Can vitamins make you sick?

When it comes to staying healthy and strong, vitamins are important SolidWorks 2016. They help your body function properly. Most of the vitamins you need can be found in the foods you eat, but if your diet doesn’t give you what you need, supplements can give you a helping hand.

Supplements come in the form of powders, tablets, capsules and syrups.

Although vitamins are good for you, an overdose can harm your health. Balance is vital.

Too much of a good thing

Just as you can overdose on drugs or alcohol, you can also go over the limit with things that are good for you, including vitamins. Every vitamin has a daily limit and if you exceed it, you can develop a condition called hypervitaminosis. It’s difficult to overdose on any vitamin through your diet alone, but different supplements along with a vitamin-rich diet can put you at risk for the condition.

There are different kinds of hypervitaminosis, each with different symptoms.

Common ones include:

Hypervitaminosis A

Vitamin A is well known for its health benefits when it comes to skin, hair, healing and eye health, but too much can be dangerous. Hypervitaminosis A usually happens as a result of taking too many supplements or therapeutic retinoids. Depending on how much excess Vitamin A there is in your body, you’ll have different symptoms.

Symptoms include dizziness, nausea, headaches, skin irritation, pain in the joints and bones and sometimes even coma. A severe overdose may lead to hair loss, loss of appetite, bone pain, liver failure, vomiting and eczema.

Maximum daily limit:

  • Men: 3 000 mcg
  • Women: 3 000 mcg

Hypervitaminosis B6

Vitamin B6 is important for regulating energy, muscular function, heart health and the digestive tract. An overdose of B6 may leave you with painful skin rashes, nausea, heartburn, and sensitivity to sunlight.

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An acute overdose can have more serious consequences which may damage sensory nerves. This can cause fatigue, a reduced sensation to vibration, temperature and touch, poor coordination and paraesthesia (tingling or prickly sensation) in the hands and feet.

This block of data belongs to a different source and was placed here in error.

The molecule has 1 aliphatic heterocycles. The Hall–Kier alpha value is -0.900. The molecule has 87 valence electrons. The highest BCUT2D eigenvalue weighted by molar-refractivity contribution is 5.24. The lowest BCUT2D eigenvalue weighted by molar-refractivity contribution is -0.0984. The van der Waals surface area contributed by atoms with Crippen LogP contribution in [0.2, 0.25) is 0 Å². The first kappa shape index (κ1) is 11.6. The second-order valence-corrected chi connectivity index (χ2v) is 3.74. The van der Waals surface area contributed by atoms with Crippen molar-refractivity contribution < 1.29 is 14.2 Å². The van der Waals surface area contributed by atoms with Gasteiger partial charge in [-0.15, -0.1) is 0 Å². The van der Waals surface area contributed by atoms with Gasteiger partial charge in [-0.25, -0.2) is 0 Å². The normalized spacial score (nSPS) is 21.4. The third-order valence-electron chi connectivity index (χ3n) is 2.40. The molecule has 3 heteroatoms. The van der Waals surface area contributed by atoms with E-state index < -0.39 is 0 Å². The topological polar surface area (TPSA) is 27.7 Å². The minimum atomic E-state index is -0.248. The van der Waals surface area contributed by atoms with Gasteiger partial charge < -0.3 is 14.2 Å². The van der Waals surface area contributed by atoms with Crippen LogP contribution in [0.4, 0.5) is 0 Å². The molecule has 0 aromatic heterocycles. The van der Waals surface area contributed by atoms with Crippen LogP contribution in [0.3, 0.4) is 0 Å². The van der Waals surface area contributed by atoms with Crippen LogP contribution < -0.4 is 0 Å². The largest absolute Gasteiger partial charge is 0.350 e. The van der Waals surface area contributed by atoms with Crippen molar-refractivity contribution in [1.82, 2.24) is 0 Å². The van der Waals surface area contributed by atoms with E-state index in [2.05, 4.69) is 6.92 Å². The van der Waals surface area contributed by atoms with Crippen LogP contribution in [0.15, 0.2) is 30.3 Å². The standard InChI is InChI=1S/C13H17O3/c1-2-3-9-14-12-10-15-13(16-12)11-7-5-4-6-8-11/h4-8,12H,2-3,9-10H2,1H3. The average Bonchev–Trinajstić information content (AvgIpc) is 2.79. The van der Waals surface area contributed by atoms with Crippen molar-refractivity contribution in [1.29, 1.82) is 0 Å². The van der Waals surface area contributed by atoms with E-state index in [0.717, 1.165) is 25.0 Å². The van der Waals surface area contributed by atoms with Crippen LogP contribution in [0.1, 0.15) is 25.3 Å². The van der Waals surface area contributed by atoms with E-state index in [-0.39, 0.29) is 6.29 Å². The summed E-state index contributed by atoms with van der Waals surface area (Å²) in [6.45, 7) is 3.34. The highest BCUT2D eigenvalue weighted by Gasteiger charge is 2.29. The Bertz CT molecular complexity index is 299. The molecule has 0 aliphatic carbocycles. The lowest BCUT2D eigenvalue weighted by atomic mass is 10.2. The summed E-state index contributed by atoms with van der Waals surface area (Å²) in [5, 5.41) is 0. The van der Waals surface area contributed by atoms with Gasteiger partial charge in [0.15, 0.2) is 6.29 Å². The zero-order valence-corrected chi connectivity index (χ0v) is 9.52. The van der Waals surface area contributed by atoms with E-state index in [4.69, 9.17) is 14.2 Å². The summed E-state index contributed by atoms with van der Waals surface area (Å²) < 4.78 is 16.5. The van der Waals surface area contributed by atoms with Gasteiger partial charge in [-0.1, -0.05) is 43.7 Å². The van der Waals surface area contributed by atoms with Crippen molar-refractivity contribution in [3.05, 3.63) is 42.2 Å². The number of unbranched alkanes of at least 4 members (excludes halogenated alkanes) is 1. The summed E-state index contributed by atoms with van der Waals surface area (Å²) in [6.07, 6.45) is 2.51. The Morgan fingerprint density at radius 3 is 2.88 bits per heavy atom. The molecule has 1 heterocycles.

Maximum daily limit:

  • Men: 100 mg
  • Women: 100 mg

Hypervitaminosis D

Vitamin D is vital for regulating the immune system, for the absorption of calcium and to maintain healthy bones and teeth. It also helps your body resist certain diseases. Your main source of Vitamin D is from the sun and from food such as mushrooms. Too much vitamin D may damage your heart, blood vessels and kidneys. There’s also an increased risk for fractures and certain cancers.

Maximum daily limit:

  • Men: 50 mcg
  • Women: 50 mcg

Hypervitaminosis E

Vitamin E occurs naturally in many foods like nuts, seeds, vegetable oils and unprocessed cereal grains. Taking extreme doses of Vitamin E supplements can cause symptoms like fatigue, weakness, headaches and gastrointestinal problems. Blood clotting and haemorrhaging may be symptoms in serious cases and amongst men, there is an increased prostate cancer risk.

Maximum daily limit:

  • Men: 1 000 mg
  • Women: 1 000 mg

Good to know

  • Never take more than the recommended daily limit of any vitamin unless your doctor gives you the okay.
  • Your diet should give you enough vitamins, so try to get your daily doses from food first.
  • If you’re taking supplements to make up a deficiency, tell your doctor immediately if you feel any side-effects.
  • A multivitamin has a lower risk of hypervitaminosis than single vitamin supplements.